Plaintiff asserts that when he signed the Agreement he thought that his bonus remained a “collections bonus” that was based on revenues from all physician-related services, as it had been in Schedule A of the first agreement. (PSSOF ¶ 60.) Plaintiff alleges that at the time he signed the Agreement, Tim Blanchard, KRMC's CFO, did not tell him that the first agreement's “Schedule A” collections bonus had been replaced by a new “Schedule A” that was attached only to the signed original Agreement that Blanchard kept for his file. (Id. at ¶ 62.) Plaintiff alleges that he would not have signed the Agreement if he had been told about the new Schedule A. (Id. at ¶¶ 67-69.) Plaintiff asserts that Schedule A was not attached to the signed original of the Agreement that he was provided. (PSSOF ¶ 62.) Plaintiff asserts that he did not notice that Schedule A was missing from his copy of the Agreement because Blanchard had not mentioned the change to the bonus structure during their negotiations. (Id. at ¶¶ 61-75). During his deposition, Blanchard stated that he does “not recall” telling Plaintiff about the new Schedule A. (Id. at ¶ 64; Blanchard Depo. at 25.)[4]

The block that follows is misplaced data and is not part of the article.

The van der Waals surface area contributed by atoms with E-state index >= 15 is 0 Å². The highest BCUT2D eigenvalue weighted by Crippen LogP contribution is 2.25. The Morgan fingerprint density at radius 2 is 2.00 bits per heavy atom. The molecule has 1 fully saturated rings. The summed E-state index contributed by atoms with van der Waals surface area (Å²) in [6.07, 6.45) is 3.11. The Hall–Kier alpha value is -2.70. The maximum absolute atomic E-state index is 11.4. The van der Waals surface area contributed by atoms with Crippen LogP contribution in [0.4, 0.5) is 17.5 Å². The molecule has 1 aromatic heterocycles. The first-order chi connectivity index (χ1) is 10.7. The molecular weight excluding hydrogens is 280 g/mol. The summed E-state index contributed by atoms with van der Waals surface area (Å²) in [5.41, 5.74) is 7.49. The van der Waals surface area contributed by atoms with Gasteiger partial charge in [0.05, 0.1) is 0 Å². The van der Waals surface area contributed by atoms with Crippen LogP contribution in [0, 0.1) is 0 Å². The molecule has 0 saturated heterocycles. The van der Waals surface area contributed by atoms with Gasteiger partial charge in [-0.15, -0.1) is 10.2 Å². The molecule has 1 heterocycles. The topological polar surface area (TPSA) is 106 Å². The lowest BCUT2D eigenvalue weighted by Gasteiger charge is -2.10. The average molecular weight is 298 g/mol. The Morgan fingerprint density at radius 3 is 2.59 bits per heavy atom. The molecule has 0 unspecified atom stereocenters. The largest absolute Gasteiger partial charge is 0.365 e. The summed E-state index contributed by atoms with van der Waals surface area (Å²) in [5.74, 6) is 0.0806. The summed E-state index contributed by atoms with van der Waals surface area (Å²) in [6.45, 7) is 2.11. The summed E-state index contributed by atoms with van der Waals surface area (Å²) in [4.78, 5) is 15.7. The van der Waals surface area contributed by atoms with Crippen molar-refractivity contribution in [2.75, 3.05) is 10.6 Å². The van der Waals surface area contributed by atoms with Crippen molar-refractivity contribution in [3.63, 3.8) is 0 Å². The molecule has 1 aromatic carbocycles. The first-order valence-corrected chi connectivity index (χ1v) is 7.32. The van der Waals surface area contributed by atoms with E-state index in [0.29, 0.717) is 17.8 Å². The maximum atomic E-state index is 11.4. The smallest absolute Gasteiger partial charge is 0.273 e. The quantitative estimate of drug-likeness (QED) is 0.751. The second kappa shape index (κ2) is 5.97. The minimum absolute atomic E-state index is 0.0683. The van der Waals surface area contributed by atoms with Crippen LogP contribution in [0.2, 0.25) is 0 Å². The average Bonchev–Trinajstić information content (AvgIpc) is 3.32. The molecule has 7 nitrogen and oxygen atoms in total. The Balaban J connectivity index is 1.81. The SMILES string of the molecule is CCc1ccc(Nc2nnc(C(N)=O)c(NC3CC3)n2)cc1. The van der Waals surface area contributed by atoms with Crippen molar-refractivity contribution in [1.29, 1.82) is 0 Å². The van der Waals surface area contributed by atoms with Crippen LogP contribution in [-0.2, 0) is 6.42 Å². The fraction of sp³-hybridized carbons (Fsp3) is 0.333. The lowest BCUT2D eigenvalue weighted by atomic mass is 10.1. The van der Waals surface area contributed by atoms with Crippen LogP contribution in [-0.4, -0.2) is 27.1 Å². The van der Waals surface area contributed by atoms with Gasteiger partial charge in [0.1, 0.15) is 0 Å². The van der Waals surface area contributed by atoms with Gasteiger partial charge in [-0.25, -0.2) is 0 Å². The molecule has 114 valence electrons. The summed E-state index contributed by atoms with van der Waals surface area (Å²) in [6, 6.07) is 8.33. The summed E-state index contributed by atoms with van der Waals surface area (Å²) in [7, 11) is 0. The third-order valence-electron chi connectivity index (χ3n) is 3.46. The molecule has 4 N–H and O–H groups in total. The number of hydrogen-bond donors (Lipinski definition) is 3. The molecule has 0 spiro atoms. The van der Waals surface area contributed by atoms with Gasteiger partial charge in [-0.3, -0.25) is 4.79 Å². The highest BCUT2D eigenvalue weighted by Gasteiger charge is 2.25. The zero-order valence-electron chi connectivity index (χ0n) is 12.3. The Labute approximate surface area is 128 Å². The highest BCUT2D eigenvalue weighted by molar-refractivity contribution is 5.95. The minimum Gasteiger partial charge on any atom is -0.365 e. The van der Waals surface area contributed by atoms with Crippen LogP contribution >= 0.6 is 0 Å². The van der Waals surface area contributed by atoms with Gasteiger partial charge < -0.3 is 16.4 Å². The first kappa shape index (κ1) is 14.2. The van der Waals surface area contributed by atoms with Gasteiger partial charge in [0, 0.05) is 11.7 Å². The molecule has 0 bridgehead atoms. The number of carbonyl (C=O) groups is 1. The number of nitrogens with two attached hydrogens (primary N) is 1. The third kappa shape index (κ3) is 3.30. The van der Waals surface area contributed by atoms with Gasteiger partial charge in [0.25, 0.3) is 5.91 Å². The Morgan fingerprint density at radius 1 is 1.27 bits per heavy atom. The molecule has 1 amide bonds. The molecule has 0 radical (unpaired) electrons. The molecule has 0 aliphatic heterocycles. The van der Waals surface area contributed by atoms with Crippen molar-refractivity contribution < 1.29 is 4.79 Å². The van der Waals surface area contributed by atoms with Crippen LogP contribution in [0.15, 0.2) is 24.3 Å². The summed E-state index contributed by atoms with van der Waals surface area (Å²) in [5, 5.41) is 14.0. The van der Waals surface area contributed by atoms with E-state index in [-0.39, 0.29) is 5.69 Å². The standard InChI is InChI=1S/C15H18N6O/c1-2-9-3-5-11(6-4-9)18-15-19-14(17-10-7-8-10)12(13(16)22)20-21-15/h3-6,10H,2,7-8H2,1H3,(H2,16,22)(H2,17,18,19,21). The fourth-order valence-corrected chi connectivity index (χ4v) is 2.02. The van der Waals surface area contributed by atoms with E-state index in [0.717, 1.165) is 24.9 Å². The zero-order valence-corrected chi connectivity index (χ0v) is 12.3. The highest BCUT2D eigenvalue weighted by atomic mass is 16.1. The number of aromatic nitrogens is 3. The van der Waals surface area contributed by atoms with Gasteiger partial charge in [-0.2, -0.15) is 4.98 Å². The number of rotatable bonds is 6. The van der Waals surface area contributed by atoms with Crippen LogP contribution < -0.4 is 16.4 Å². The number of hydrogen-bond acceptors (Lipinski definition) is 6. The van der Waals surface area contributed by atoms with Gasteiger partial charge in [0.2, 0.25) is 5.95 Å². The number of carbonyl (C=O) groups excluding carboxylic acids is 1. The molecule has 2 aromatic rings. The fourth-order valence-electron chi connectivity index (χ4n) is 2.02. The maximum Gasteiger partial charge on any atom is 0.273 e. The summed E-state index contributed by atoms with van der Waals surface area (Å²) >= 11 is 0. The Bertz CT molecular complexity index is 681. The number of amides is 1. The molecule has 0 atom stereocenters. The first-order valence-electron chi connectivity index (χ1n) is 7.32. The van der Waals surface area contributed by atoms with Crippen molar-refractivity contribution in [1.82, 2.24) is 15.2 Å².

Plaintiff alleges that KRMC is a “Mormon-run” hospital that is controlled by CEO Brian Turney, a Mormon.[5] (PSSOF ¶¶ 170-94.) Plaintiff alleges that his immediate supervisor, Stacy McDaniel (now Stacy Merritt), also had “deep ties to the Kingman area Mormon Church and community.” (Id. at ¶¶ 172-74.) Plaintiff alleges that Turney and Merritt cultivated a “Mormon Mafia” culture and power structure that favored Mormons over non-Mormons. (Id. at ¶¶ 175-84.) Plaintiff asserts that he is Christian and that he regularly complained to Merritt about the Mormon culture and power structure. (Id. at ¶¶ 183-84.)

         Defendant states that in January 2014, Blanchard and Merritt, who was then Director of Surgical Specialties, decided to terminate Plaintiff's employment based on Plaintiff's poor job performance and bad attitude. (DSOF ¶ 4.) Blanchard and Merritt informed Turney of their decision to terminate Plaintiff's employment, and Turney supported that decision. (DSOF ¶ 5; PSSOF ¶¶ 99-109.) On January 31, 2014, KRMC terminated Plaintiff's employment pursuant to the “without cause” clause of the Agreement. (DSOF ¶ 6.) Plaintiff was the only physician terminated for “performance reasons” between January 1, 2013 and December 31, 2014. (PSSOF ¶ 117; Turney Depo. at 112.)